Manchu people in Taiwan

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The courtyard at Fort Provintia in Tainan is lined with nine stone tortoises each carrying a 3-meter tall royal stele bestowed by the Qianlong Emperor to the general Fuk'anggan for suppressing the Lin Shuangwen rebellion. Inscriptions are carved in Chinese and Manchu

The Manchu people in Taiwan constitute a small minority of the population of Taiwan.

Migration history[edit]

The Manchu people living in Taiwan arrived primarily in two waves of migration. The first wave was during the Qing Dynasty period. During this period, the Manchu-led government annexed Taiwan into the Qing Empire.[1] The second wave was immediately following the Chinese Civil War, when the Kuomintang retreated to Taiwan. As of 2009, there are about 12,000 Manchu people living in Taiwan.[2]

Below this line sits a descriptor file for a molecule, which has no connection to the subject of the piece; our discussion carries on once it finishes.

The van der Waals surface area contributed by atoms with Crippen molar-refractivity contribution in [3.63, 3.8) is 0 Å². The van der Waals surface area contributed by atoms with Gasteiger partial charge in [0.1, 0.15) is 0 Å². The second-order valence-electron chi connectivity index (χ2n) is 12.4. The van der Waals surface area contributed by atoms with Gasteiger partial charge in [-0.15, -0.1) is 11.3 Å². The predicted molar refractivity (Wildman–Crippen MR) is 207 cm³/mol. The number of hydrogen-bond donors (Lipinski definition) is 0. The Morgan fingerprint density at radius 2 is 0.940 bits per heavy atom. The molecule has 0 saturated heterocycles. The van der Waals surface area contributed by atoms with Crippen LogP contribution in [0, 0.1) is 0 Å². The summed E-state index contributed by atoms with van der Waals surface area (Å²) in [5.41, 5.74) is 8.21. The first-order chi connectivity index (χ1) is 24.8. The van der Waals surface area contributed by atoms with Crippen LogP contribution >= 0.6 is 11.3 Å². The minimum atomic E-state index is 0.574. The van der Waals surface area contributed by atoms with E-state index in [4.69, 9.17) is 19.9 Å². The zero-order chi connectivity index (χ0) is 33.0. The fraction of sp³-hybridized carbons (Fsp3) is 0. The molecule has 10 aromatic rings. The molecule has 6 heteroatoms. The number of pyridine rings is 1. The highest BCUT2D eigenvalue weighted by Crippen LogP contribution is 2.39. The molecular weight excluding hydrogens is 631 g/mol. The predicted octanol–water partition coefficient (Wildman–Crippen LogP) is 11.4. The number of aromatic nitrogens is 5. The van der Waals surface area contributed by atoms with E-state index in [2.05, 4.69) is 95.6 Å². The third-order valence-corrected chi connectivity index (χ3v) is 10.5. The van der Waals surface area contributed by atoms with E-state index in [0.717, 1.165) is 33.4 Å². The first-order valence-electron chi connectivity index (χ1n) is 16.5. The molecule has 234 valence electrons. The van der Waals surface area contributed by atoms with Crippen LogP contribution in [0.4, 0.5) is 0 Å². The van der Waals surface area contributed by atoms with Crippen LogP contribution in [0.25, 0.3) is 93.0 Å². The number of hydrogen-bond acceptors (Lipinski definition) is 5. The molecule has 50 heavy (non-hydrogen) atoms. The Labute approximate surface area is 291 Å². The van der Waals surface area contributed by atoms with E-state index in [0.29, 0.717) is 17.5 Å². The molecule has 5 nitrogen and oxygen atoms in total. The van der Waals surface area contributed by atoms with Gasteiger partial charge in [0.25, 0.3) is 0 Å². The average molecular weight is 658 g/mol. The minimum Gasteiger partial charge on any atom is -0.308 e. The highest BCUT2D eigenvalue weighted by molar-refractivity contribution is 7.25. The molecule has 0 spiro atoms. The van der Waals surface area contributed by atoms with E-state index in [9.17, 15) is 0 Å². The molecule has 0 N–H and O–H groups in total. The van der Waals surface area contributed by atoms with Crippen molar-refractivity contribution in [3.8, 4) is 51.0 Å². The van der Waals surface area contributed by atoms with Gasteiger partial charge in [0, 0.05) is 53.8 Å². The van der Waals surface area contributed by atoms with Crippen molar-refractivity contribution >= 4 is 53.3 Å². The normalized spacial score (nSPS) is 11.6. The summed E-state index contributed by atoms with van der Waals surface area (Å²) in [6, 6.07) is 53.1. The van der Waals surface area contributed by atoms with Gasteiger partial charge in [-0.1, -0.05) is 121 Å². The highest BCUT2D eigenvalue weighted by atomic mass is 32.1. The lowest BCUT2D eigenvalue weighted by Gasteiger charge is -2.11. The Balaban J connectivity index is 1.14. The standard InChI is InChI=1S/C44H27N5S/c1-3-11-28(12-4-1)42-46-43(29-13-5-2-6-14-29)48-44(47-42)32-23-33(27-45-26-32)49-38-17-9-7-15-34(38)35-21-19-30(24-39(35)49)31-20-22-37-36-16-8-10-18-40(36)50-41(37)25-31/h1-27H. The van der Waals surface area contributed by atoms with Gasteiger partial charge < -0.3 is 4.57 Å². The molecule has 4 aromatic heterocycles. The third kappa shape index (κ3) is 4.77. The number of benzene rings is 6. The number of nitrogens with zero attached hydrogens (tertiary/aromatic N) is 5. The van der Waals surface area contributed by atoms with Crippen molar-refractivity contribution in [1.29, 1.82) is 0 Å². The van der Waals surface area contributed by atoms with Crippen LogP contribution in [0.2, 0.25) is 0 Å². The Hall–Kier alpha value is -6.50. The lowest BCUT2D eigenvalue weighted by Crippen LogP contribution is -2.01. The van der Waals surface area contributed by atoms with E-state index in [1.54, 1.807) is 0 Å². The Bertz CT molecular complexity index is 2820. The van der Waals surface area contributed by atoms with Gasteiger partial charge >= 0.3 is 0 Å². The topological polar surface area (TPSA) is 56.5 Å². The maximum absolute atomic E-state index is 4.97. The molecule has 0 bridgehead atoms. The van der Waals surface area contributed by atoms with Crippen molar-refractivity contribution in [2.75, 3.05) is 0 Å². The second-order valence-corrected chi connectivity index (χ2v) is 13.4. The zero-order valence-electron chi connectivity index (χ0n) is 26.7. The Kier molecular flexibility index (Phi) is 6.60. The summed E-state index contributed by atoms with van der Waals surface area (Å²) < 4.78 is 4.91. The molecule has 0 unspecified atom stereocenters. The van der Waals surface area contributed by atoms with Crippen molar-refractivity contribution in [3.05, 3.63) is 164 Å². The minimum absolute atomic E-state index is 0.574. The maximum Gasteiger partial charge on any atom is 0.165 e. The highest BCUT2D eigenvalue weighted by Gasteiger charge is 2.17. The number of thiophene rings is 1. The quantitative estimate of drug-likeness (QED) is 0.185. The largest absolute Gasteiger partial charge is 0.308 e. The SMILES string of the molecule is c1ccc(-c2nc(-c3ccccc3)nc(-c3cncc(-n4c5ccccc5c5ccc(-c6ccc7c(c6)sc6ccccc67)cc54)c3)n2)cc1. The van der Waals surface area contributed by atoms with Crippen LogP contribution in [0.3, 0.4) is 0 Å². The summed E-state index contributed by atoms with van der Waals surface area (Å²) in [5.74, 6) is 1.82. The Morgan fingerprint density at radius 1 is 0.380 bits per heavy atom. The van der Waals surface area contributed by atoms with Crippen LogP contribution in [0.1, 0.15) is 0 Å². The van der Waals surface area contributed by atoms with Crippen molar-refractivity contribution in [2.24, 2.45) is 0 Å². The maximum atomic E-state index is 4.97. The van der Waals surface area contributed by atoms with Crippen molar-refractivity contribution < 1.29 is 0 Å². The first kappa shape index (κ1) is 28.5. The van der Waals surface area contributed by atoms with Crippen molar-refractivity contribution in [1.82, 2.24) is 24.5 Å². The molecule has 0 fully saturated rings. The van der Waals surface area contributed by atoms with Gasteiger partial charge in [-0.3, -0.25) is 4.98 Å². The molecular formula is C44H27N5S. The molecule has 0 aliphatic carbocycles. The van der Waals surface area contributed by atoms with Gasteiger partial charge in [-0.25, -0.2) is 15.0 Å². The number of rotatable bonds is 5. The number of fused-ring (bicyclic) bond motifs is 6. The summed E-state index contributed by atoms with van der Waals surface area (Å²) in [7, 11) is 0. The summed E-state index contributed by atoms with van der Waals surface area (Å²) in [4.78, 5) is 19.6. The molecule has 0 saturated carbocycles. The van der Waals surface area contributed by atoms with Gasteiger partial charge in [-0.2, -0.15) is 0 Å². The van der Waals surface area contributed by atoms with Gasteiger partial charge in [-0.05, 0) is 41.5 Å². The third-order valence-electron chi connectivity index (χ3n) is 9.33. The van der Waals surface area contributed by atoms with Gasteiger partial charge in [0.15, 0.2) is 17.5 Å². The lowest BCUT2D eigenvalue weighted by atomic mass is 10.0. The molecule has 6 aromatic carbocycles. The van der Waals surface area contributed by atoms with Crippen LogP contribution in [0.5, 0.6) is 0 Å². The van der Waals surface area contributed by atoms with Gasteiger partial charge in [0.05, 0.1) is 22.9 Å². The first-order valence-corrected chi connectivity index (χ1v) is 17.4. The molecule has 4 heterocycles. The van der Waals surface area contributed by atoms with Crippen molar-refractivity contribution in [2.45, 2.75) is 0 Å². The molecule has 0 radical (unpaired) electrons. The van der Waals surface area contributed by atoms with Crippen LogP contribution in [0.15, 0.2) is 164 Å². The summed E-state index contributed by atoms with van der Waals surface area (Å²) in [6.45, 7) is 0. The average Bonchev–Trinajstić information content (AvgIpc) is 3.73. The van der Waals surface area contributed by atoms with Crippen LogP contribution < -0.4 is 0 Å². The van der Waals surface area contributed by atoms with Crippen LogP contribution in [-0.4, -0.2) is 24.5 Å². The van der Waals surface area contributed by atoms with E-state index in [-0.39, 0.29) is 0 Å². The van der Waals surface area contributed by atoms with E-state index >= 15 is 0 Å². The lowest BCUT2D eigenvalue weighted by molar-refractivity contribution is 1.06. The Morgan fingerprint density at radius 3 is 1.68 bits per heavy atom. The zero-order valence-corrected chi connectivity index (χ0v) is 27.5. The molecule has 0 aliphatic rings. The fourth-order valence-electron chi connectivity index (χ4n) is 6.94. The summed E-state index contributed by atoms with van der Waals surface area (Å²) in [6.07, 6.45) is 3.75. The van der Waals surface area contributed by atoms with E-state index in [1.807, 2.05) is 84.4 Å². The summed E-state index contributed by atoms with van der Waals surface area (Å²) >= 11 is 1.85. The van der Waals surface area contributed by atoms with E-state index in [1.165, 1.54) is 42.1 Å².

Notable people[edit]

Manchu writing at the Taiwan Confucian Temple. Inscription on the dismounting stele reads: "Civil and military officials, soldiers and citizens, all dismount from their horses here"

See also[edit]

References[edit]

  1. ^ Stary, Giovanni (1995), On the tracks of Manchu culture, 1644-1994: 350 years after the conquest of Peking, Harrassowitz, pp. 77–82, ISBN 9783447036948 
  2. ^ 翁福祥 [Weng Fu-hsiang] (September 2009), "臺灣滿族的由來暨現況 [Origins and conditions of the Manchu ethnic group in Taiwan]", 《中國邊政》 (179), pp. 61–72, OCLC 4938167957 

External links[edit]